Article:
4 Keys to Consider When Starting a Business Internationally
The internet has completely changed how we do business and has opened up unlimited opportunities and possibilities to those that want to expand worldwide and introduce their products or service to new markets.
Often this will require that the business opens a new location in a new country. While exciting, it can be overwhelming and be a very confusing process. Let’s assume, for example, that you wanted to start a company formation in Hungary. Where do you start? What do you need to consider? Here are four things that you need to consider.
1. Look into Local Banking Laws
Sometimes it can be difficult to open a bank in a different country. Some will allow non-residents to establish an account with them, while some will not open an account unless the business owner is a resident of the country.
There are creative ways to explore, like establishing residency, taking on a partner that is a resident, etc. It’s always a good idea to have a business bank account in the country you have a location in, so see what the laws are.
2. Make Sure You are Protected in All Countries
What happens if something goes wrong? Are you going to be protected? For example, in the United States, a business can be formed under an LLC and the owner’s personal assets can be protected in the event that the business is sued.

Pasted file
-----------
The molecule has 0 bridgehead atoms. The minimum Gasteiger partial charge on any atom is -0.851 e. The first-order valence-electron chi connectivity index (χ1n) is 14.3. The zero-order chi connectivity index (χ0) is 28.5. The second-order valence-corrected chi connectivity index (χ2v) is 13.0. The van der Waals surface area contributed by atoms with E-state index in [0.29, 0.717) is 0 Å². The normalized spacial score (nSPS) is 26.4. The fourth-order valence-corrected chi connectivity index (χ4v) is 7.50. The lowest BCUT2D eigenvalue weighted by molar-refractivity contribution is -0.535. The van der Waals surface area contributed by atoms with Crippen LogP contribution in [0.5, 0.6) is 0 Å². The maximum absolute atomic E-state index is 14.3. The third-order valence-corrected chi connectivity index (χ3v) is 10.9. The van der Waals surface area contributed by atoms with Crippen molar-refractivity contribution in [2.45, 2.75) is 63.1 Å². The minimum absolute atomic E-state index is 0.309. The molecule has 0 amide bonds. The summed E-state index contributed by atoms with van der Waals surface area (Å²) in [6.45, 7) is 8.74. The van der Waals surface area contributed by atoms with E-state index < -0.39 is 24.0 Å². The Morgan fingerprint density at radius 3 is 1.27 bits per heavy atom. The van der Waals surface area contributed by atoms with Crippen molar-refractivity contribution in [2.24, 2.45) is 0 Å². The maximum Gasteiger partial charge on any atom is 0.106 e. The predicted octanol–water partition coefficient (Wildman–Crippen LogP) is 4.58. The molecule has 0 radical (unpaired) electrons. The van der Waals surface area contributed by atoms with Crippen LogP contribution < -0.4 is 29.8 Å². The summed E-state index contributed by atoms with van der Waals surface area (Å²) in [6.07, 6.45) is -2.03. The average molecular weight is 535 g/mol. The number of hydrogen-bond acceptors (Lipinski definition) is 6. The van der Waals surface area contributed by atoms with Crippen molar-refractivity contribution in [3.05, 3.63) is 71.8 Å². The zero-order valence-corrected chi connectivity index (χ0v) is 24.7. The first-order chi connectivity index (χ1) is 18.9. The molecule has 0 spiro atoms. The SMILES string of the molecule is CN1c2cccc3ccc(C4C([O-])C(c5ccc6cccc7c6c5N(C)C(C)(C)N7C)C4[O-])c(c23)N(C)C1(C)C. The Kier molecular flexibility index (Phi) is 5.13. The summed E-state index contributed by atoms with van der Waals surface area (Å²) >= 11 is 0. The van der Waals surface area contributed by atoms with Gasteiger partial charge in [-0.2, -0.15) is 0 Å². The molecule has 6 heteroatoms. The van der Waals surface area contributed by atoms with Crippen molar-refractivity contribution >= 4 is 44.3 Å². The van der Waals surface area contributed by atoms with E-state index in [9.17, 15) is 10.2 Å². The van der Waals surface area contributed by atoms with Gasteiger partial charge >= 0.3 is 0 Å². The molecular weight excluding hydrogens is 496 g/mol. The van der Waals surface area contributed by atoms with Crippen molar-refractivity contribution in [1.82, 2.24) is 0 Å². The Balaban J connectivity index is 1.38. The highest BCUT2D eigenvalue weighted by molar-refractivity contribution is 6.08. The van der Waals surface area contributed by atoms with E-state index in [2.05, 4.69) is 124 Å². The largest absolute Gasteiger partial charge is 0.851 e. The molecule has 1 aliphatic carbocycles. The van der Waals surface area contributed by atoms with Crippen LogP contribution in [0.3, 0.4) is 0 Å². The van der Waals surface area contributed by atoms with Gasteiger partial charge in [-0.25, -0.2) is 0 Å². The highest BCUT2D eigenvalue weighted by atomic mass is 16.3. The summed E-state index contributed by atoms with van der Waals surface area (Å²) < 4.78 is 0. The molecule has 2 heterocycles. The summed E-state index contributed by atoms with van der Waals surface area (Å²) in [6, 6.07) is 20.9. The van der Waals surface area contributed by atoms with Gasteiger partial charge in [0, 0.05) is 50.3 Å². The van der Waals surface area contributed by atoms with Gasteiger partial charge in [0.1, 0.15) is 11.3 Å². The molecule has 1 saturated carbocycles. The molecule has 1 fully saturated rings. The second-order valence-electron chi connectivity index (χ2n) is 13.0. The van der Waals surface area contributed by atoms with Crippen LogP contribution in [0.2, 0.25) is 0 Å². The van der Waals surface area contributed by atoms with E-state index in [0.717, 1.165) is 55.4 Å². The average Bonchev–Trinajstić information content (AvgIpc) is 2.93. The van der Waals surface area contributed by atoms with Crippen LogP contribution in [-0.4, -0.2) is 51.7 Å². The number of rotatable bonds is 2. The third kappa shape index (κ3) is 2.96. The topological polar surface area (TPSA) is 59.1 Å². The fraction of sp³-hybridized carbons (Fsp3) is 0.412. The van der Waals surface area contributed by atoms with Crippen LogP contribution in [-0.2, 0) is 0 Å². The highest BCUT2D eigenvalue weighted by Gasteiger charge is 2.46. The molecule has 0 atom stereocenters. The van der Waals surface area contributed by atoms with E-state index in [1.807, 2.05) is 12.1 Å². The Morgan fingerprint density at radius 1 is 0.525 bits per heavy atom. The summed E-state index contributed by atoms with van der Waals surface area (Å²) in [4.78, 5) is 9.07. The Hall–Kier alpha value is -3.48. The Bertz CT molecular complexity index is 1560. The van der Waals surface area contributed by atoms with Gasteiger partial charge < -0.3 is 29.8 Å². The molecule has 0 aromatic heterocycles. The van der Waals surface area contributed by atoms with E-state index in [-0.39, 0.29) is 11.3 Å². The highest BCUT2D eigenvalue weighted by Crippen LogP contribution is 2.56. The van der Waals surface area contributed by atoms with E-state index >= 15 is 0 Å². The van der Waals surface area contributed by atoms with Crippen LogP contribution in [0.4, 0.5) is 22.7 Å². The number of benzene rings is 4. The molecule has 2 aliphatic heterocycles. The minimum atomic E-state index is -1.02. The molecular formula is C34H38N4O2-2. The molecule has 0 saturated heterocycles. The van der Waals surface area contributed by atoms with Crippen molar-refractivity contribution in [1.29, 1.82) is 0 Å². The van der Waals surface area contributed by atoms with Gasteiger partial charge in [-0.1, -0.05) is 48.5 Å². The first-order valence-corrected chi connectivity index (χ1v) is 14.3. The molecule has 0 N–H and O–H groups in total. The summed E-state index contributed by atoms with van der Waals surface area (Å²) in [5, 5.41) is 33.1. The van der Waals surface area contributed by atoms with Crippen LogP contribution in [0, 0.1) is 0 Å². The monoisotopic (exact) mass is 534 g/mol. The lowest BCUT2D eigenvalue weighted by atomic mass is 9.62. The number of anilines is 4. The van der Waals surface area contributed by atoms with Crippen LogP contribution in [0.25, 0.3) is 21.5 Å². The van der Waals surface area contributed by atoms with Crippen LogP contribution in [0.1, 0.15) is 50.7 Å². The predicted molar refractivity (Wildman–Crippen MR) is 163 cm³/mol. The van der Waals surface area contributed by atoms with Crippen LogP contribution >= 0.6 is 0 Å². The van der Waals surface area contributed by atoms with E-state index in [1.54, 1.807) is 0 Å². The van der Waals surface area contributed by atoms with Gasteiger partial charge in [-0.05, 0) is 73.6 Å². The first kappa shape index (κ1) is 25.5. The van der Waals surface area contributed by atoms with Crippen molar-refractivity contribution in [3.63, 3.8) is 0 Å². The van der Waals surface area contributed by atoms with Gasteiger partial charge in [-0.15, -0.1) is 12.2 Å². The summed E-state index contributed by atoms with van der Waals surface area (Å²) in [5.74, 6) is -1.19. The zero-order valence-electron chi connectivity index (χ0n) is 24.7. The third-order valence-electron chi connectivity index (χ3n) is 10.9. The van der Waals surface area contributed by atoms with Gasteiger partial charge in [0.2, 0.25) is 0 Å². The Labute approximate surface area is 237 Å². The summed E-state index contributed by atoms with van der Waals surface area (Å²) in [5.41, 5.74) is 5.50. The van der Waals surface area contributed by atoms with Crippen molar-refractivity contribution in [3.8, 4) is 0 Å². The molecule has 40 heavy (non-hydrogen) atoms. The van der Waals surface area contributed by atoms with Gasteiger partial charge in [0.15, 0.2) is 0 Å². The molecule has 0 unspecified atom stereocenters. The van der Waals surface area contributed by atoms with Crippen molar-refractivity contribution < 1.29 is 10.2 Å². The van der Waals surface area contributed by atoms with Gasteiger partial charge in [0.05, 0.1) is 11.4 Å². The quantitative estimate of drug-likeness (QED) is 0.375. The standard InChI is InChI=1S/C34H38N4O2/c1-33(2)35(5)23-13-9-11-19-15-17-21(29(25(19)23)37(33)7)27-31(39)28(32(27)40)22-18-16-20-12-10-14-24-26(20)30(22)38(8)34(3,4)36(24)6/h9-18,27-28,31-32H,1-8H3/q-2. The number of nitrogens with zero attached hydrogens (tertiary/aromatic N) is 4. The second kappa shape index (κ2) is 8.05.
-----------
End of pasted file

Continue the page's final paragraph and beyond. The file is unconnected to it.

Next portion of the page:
The last thing you want to do is put your well-being at risk. It’s always a good move to look into all liability issues, because while you may not anticipate it, bad things can sometimes happen even if they are out of your control.
3. Identify All Local Business Licenses and Fees
What do you need to legally operate in the new country? Are there certain licenses and certifications you need? Are there fees you need to pay? Knowing all of this ahead of time will save you not only time, but possible financial headaches down the line.
Make sure to research based on the product or service you will be selling. There are often generic rules and regulations, as well as industry specific ones you need to consider.
4. Fully Understand International Tax Laws
This is a big one. You should always make this priority number one. You need to know what your tax liability will be before you make any moves. What if the potential liability would make it difficult to operate profitably?
Look at both personal and business liabilities, and what it means for the taxes in your home country as well. This can get very sticky, so it’s always best to consult with an international tax law specialist.